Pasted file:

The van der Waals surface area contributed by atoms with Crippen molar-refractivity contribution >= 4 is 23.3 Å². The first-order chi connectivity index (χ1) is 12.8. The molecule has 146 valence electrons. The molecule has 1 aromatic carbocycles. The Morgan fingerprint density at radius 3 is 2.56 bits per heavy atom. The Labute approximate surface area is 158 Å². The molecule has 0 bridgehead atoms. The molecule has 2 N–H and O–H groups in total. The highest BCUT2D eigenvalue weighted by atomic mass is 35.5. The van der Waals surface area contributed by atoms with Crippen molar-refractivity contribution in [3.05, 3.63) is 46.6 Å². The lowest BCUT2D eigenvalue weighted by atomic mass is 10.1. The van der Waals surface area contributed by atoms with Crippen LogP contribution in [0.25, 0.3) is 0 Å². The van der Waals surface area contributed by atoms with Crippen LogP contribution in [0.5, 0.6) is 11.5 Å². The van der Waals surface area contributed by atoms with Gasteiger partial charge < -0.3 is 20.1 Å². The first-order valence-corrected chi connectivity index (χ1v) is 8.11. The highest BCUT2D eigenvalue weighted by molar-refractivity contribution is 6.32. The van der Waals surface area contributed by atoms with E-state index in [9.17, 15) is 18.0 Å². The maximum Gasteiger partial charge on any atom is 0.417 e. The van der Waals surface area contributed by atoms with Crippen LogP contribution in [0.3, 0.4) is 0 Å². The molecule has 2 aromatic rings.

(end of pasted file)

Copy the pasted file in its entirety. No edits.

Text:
The van der Waals surface area contributed by atoms with Crippen molar-refractivity contribution >= 4 is 23.3 Å². The first-order chi connectivity index (χ1) is 12.8. The molecule has 146 valence electrons. The molecule has 1 aromatic carbocycles. The Morgan fingerprint density at radius 3 is 2.56 bits per heavy atom. The Labute approximate surface area is 158 Å². The molecule has 0 bridgehead atoms. The molecule has 2 N–H and O–H groups in total. The highest BCUT2D eigenvalue weighted by atomic mass is 35.5. The van der Waals surface area contributed by atoms with Crippen molar-refractivity contribution in [3.05, 3.63) is 46.6 Å². The lowest BCUT2D eigenvalue weighted by atomic mass is 10.1. The van der Waals surface area contributed by atoms with Crippen LogP contribution in [0.25, 0.3) is 0 Å². The van der Waals surface area contributed by atoms with Crippen LogP contribution in [0.5, 0.6) is 11.5 Å². The van der Waals surface area contributed by atoms with Gasteiger partial charge < -0.3 is 20.1 Å². The first-order valence-corrected chi connectivity index (χ1v) is 8.11. The highest BCUT2D eigenvalue weighted by molar-refractivity contribution is 6.32. The van der Waals surface area contributed by atoms with E-state index in [9.17, 15) is 18.0 Å². The maximum Gasteiger partial charge on any atom is 0.417 e. The van der Waals surface area contributed by atoms with Crippen LogP contribution in [0.3, 0.4) is 0 Å². The molecule has 2 aromatic rings.